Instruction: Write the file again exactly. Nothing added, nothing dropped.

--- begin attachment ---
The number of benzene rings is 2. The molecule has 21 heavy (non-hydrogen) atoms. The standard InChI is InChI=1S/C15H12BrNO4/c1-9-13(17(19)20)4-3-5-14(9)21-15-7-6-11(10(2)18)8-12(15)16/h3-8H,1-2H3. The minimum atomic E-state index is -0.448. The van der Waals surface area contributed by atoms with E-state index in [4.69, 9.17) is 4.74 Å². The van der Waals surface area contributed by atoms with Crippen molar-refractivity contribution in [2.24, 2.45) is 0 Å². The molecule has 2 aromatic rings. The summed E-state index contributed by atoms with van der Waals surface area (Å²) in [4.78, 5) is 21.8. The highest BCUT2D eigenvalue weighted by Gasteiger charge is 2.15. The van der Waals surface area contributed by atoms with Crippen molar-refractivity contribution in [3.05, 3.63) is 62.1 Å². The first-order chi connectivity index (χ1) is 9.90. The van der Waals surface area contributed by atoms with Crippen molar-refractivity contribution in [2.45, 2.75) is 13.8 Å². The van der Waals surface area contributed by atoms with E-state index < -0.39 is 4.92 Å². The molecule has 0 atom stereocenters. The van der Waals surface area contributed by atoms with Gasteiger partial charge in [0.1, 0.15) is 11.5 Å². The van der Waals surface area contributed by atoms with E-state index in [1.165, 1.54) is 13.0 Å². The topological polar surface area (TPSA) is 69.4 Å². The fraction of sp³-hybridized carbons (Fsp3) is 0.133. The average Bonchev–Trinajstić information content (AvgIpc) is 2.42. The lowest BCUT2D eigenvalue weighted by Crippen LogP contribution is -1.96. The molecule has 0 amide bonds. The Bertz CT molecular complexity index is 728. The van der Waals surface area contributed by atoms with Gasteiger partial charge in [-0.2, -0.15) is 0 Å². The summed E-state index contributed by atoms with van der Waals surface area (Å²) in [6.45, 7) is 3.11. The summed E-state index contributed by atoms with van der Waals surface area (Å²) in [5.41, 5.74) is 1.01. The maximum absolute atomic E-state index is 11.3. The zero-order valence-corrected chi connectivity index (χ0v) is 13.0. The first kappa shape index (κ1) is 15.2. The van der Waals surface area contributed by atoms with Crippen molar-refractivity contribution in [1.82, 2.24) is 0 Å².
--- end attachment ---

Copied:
The number of benzene rings is 2. The molecule has 21 heavy (non-hydrogen) atoms. The standard InChI is InChI=1S/C15H12BrNO4/c1-9-13(17(19)20)4-3-5-14(9)21-15-7-6-11(10(2)18)8-12(15)16/h3-8H,1-2H3. The minimum atomic E-state index is -0.448. The van der Waals surface area contributed by atoms with E-state index in [4.69, 9.17) is 4.74 Å². The van der Waals surface area contributed by atoms with Crippen molar-refractivity contribution in [2.24, 2.45) is 0 Å². The molecule has 2 aromatic rings. The summed E-state index contributed by atoms with van der Waals surface area (Å²) in [4.78, 5) is 21.8. The highest BCUT2D eigenvalue weighted by Gasteiger charge is 2.15. The van der Waals surface area contributed by atoms with Crippen molar-refractivity contribution in [3.05, 3.63) is 62.1 Å². The first-order chi connectivity index (χ1) is 9.90. The van der Waals surface area contributed by atoms with Crippen molar-refractivity contribution in [2.45, 2.75) is 13.8 Å². The van der Waals surface area contributed by atoms with E-state index < -0.39 is 4.92 Å². The molecule has 0 atom stereocenters. The van der Waals surface area contributed by atoms with Gasteiger partial charge in [0.1, 0.15) is 11.5 Å². The van der Waals surface area contributed by atoms with E-state index in [1.165, 1.54) is 13.0 Å². The topological polar surface area (TPSA) is 69.4 Å². The fraction of sp³-hybridized carbons (Fsp3) is 0.133. The average Bonchev–Trinajstić information content (AvgIpc) is 2.42. The lowest BCUT2D eigenvalue weighted by Crippen LogP contribution is -1.96. The molecule has 0 amide bonds. The Bertz CT molecular complexity index is 728. The van der Waals surface area contributed by atoms with Gasteiger partial charge in [-0.2, -0.15) is 0 Å². The summed E-state index contributed by atoms with van der Waals surface area (Å²) in [6.45, 7) is 3.11. The summed E-state index contributed by atoms with van der Waals surface area (Å²) in [5.41, 5.74) is 1.01. The maximum absolute atomic E-state index is 11.3. The zero-order valence-corrected chi connectivity index (χ0v) is 13.0. The first kappa shape index (κ1) is 15.2. The van der Waals surface area contributed by atoms with Crippen molar-refractivity contribution in [1.82, 2.24) is 0 Å².